Jo Worgan column: Summer holidays are trundling along nicely

Guardian columnist Jo Worgan
Guardian columnist Jo Worgan

Well this week heralds the third week of the school summer holidays so we are halfway through. Where have the weeks gone?

We have had a somewhat unsettled past few weeks but hand on heart we have also had fun.

The holidays though can be a particularly stressful time for both the child and parents I feel. You have to keep the children entertained, on a budget, while trying to stick to a routine and dealing with your child’s specific needs. This is not always an easy task.

Tom has struggled due to changes of routine and has exhibited lots of challenging behaviour but thankfully having a supportive family and a respite service for disabled children, we have survived so far.

Having support is what is most important, I feel.

Stephen had a week away with his grandparents at the beginning of the holidays and he will be having another week away next week.

As well as this Tom has accessed Unique Kidz and Co holiday club so that we receive some respite. We are very lucky I feel.

Others though are not so fortunate. Maybe they have no family who can help. Parents may also not be able to access respite services due to financial issues or the services provided may not meet the child’s specific needs. How do these parents cope? Who supports them? That is the real concern.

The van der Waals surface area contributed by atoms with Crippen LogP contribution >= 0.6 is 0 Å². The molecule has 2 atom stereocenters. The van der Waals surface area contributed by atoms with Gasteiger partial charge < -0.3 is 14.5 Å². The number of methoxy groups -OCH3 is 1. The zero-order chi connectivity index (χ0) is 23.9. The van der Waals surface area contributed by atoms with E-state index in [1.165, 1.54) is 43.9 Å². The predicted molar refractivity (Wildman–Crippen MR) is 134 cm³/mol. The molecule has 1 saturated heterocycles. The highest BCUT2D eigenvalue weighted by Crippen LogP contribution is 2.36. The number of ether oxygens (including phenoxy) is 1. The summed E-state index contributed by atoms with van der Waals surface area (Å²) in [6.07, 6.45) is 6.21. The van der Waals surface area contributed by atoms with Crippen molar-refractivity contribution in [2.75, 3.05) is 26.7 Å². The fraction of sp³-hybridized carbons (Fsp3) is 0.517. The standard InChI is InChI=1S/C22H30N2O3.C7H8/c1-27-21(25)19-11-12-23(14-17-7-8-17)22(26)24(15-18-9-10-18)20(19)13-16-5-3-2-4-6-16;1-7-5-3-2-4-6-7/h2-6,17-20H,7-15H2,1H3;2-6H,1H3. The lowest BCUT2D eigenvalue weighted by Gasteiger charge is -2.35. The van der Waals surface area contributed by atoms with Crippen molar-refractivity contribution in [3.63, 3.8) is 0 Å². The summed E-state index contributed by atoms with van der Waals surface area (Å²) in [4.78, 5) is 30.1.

This is why I feel so passionately about online support and support groups. Chatting to other parents who just ‘get it’ is very therapeutic as well as knowing that someone out there understands.

I am luckily well supported and able to talk about Tom and how at times he can be challenging and disruptive to family life.

However with support and being able to voice these feelings we are able to carry on. Therefore I am looking forward to the rest of the holidays.

I will just end though by saying that if you are out and about and see a child ‘being naughty’ or ‘throwing a tantrum’ just think for a moment. Maybe that child has additional needs, maybe they are on the autistic spectrum. That child might be my Tom.